Remember when you first learned that there was no word in the English language that rhymed with orange? Remember when you learned about onomatopoeia and thought it was cool? Remember your first journal? Mine a green faux leather thing with a tiny gold key. A 5th grade entry, Today I asked Carrie Shell what love is. Do you think Carrie Shell remembers I asked her that? Do you think she finally knows what love is after a couple of divorces or a stint as a call girl or reading Eat Pray Love?
Did you have stationery with Peanuts cartoons or daisies or smiley faces? Did you have a big fat pen you could click on to get a different color ballpoint? Did you have a fountain pen that made a bump on your middle finger and turned it blue? Did you wander around your school library and take out books no one else was reading? Did you secretly write in the back of your math spiral notebook dramatically describing the wind, a failed friendship, an unrequited crush, your sense of not belonging?
In third grade we had the following writing assignment: If you could be anything in the world what would it be? I think most kids said ballerina, astronaut, teacher, mother, circus performer, fire fighter, movie star, or doctor. I said, a bathtub. I wrote about using the water to cool myself off in the summer and warm myself up in the winter. I wrote about bubbles and being relaxed–I was certain it would be a darn good life. After I got it back with an A+ and a shiny blue star, teachers that were not my teacher stopped me in the hallway and said something about it. And I thought–wow, they talk to each other. And then I thought, holy cow, they liked it–they saw something in it that stood out, that made them smile or gave them pause or at the very least caused them to take the time to say something to me. It was the first time I felt noticed, in almost a secretive way. And I kept that attention a secret. I stored it up for times I desperately needed it. I brought it out when I thought I was ugly or a loser or a dweeb doomed to never have a boyfriend. I cherished it.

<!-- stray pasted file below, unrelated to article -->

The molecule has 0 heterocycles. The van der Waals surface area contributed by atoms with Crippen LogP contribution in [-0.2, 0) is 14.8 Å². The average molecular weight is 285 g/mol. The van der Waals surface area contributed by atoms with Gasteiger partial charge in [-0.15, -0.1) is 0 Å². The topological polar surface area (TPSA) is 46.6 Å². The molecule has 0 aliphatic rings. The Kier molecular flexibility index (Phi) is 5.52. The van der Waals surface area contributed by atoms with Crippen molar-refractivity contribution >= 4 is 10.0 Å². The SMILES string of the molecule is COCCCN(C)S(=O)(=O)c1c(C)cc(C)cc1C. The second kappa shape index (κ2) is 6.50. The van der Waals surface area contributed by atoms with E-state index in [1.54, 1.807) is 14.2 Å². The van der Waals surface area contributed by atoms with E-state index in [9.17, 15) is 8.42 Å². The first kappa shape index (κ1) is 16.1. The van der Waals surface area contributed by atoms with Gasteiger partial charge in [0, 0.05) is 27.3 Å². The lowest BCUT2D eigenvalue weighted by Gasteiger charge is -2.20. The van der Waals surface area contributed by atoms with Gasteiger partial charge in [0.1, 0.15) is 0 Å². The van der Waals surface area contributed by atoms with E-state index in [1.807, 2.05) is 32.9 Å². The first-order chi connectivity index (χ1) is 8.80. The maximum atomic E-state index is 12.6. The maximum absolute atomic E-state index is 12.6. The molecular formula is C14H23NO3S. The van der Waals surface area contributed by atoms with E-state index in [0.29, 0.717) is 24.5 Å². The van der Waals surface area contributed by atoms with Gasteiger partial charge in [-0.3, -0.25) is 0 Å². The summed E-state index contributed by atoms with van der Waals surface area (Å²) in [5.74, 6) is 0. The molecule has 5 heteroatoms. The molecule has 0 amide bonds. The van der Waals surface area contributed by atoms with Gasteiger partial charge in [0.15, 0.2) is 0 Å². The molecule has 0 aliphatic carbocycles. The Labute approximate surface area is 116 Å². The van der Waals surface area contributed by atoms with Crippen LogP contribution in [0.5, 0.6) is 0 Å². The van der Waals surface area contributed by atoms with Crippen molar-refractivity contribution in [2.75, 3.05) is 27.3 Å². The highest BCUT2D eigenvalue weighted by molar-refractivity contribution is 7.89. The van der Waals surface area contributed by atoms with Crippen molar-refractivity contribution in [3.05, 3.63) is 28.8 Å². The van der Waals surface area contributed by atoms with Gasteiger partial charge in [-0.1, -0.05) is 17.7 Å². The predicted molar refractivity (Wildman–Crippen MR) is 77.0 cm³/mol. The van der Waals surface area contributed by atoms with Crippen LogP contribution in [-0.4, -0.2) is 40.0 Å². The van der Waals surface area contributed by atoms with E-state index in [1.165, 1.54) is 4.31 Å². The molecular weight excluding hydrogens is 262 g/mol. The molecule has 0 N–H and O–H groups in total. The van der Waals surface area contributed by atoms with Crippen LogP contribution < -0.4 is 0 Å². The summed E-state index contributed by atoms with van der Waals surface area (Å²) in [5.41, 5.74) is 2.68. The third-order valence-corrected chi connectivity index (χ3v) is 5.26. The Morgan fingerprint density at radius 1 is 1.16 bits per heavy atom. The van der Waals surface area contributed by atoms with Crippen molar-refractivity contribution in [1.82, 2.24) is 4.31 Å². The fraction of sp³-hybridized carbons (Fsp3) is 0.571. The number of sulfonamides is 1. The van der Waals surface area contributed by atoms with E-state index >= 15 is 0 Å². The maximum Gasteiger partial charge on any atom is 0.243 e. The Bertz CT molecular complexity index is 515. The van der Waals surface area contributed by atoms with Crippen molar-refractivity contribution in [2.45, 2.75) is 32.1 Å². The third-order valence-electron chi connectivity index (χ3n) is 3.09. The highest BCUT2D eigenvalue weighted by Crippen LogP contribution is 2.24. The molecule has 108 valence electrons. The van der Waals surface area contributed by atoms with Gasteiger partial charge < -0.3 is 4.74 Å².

And so that hazy sense of who I was, a writer, followed me around through the years like an imaginary friend. I think I danced with her and fought with her and took her in and out of the closet so many times she has a very confused identity. But she’s a persistent bugger. She’s leaning over my shoulder right now saying, I told you so.